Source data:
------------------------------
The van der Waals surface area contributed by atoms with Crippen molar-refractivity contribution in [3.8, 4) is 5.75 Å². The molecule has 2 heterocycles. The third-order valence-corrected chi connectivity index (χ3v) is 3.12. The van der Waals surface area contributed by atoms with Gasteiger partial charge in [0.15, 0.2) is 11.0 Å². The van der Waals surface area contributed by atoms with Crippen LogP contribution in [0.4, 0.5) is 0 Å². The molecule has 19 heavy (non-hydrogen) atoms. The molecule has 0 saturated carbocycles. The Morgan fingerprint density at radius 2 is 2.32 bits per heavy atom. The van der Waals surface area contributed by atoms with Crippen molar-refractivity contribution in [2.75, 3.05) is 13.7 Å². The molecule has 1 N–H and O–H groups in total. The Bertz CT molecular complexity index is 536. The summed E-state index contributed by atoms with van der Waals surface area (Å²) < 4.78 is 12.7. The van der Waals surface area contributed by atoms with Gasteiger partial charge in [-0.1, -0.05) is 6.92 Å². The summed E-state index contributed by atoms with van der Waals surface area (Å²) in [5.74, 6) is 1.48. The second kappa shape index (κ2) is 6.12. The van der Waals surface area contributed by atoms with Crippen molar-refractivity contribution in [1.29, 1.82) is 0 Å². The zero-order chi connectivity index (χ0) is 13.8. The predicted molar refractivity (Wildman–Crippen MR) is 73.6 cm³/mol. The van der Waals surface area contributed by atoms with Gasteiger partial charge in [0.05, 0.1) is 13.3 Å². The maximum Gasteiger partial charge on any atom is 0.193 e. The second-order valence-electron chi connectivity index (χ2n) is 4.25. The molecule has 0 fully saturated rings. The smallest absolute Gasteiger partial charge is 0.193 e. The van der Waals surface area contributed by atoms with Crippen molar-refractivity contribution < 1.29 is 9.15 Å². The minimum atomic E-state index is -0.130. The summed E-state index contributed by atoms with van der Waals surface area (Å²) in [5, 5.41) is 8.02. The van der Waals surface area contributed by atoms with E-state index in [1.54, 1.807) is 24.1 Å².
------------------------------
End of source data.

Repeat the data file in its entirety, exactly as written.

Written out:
The van der Waals surface area contributed by atoms with Crippen molar-refractivity contribution in [3.8, 4) is 5.75 Å². The molecule has 2 heterocycles. The third-order valence-corrected chi connectivity index (χ3v) is 3.12. The van der Waals surface area contributed by atoms with Gasteiger partial charge in [0.15, 0.2) is 11.0 Å². The van der Waals surface area contributed by atoms with Crippen LogP contribution in [0.4, 0.5) is 0 Å². The molecule has 19 heavy (non-hydrogen) atoms. The molecule has 0 saturated carbocycles. The Morgan fingerprint density at radius 2 is 2.32 bits per heavy atom. The van der Waals surface area contributed by atoms with Crippen molar-refractivity contribution in [2.75, 3.05) is 13.7 Å². The molecule has 1 N–H and O–H groups in total. The Bertz CT molecular complexity index is 536. The summed E-state index contributed by atoms with van der Waals surface area (Å²) < 4.78 is 12.7. The van der Waals surface area contributed by atoms with Gasteiger partial charge in [-0.1, -0.05) is 6.92 Å². The summed E-state index contributed by atoms with van der Waals surface area (Å²) in [5.74, 6) is 1.48. The second kappa shape index (κ2) is 6.12. The van der Waals surface area contributed by atoms with Crippen molar-refractivity contribution in [1.29, 1.82) is 0 Å². The zero-order chi connectivity index (χ0) is 13.8. The predicted molar refractivity (Wildman–Crippen MR) is 73.6 cm³/mol. The van der Waals surface area contributed by atoms with Gasteiger partial charge in [0.05, 0.1) is 13.3 Å². The maximum Gasteiger partial charge on any atom is 0.193 e. The second-order valence-electron chi connectivity index (χ2n) is 4.25. The molecule has 0 fully saturated rings. The smallest absolute Gasteiger partial charge is 0.193 e. The van der Waals surface area contributed by atoms with Crippen molar-refractivity contribution < 1.29 is 9.15 Å². The minimum atomic E-state index is -0.130. The summed E-state index contributed by atoms with van der Waals surface area (Å²) in [5, 5.41) is 8.02. The van der Waals surface area contributed by atoms with E-state index in [1.54, 1.807) is 24.1 Å².